Abbas Akhavan Collaboration at the Chisenhale Gallery

Kate with Abbas Akhavan

‘Curtain Call, Variations on a Folly’

Article by Julie Shaw, August 2021

During late June and early August 2021, Kate Edwards has been working on a collaboration with the artist Abbas Akhavan as the cob building expert for his installation at the Chisenhale Gallery in East London.  Kate designed the cob construction processes for this cob reconstruction of the colonnade leading to the Palymra Arch in Syria, a 2000 year old historic monument destroyed by ISIS in 2015. The work explores issues of impermanence, cultural genocide, colonialism and iconoclasm.

Kate with Abbas Akhavan
Kate poses with Artist Abbas Akhavan by his installation ‘Curtain Call, Variations on a Folly’ at the Chisenhale Gallery

For this project the challenge was to build tall, vertiginous, thin columns, with hanging ridge sections of cob supported between them.  A stable structure when built in stone, stability was much more difficult to achieve using cob, particularly with only three weeks to complete and dry out the installation.  Kate designed a rammed earth method using two-foot tall hollow cylinders of plywood surrounding poles which had been fixed to the stage and studded all the way up with screws and nails.  The cob was rammed down into the space between the cylinder and the pole, and the cylinder was then removed, leaving the cob supported on and concealing the studded pole.  Each two-foot tall layer of the columns was then left to dry before the next layer was constructed upon it.  To achieve the forced perspective in the work, the cylinders used for the far columns were smaller in diameter than the ones for the near columns, and the far columns were positioned gradually closer together.  For the hanging sections Kate designed a cob-bale method in which miniature hand-tied straw bales were connected along a wooden rafter.  These rough straw bales then provided the ‘key’ into which the cob could then be pressed before sculpting.  Abbas wanted his cob pillars and the sculpting left ‘sketchy’ and it can be seen that the near columns and hanging sections are more defined than the far ones, contributing to the forced perspective.  Abbas also wanted the joins between the two-foot sections of column left un-smoothed, revealing the construction process and reflecting the honesty and authenticity of the cob material, as well as mirroring the stone sections of the actual Palmyra columns.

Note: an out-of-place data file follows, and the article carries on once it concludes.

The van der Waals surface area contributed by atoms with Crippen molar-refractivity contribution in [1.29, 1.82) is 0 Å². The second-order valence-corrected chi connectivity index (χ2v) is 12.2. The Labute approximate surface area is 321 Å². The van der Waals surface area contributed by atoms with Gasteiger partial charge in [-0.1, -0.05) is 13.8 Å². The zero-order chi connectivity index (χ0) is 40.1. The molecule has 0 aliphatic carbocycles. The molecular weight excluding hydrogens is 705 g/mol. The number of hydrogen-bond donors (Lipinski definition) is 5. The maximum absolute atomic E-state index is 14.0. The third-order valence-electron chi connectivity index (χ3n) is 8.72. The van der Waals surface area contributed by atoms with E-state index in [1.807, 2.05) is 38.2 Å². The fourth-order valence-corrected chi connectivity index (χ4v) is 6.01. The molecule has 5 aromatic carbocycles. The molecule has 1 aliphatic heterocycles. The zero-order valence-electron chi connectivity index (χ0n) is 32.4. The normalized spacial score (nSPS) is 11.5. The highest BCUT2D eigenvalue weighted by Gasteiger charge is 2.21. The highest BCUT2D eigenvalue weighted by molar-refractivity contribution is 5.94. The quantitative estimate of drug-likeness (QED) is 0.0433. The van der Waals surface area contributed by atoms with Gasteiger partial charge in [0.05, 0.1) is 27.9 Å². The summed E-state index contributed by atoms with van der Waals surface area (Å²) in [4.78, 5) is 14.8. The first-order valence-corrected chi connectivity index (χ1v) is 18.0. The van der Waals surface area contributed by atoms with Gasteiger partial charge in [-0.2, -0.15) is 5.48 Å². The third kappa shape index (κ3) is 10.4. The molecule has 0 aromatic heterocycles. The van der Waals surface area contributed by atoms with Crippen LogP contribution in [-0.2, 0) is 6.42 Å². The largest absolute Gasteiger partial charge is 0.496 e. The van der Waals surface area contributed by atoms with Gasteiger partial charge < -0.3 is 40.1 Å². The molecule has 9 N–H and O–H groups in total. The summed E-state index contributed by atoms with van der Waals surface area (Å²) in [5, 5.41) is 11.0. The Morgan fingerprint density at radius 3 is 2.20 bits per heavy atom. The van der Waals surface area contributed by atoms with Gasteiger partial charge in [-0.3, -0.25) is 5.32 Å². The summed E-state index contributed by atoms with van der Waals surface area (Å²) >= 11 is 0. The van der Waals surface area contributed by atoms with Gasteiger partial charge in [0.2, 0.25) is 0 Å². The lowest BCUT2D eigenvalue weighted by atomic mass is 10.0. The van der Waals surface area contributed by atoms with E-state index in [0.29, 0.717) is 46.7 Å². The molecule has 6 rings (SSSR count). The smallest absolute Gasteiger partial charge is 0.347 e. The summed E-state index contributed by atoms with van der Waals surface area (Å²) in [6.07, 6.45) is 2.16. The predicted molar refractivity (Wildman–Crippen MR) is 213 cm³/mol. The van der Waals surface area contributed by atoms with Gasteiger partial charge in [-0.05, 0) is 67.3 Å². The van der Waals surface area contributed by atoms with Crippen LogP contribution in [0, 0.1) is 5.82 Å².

When the show opened on Saturday 14 August the construction process was immediately evident in the difference in colour between the lower portions of the columns which dried out first and the upper sections which were not yet fully dry and were darker in colour.  During the course of the exhibition this difference in tone will fade as the upper sections also dry out, making the work a slowly-changing testament to time.  After the show the cob from the installation will be returned to the ground, continuing the themes of impermanence, age and destruction.

The artist Abbas Akhavan during construction

From the Chisenhale Gallery exhibition booklet:

“Chisenhale Gallery is pleased to present curtain call, variations on a folly, a new commission by Montréal-based artist Abbas Akhavan. Akhavan’s work ranges from context-specific installations to drawing, video, sculpture and performance. Paying close attention to the historical, societal and architectural structures of a given site, Akhavan uses a range of materials to examine spaces and species just outside the home, such as the garden, the backyard, and other domestic landscapes.”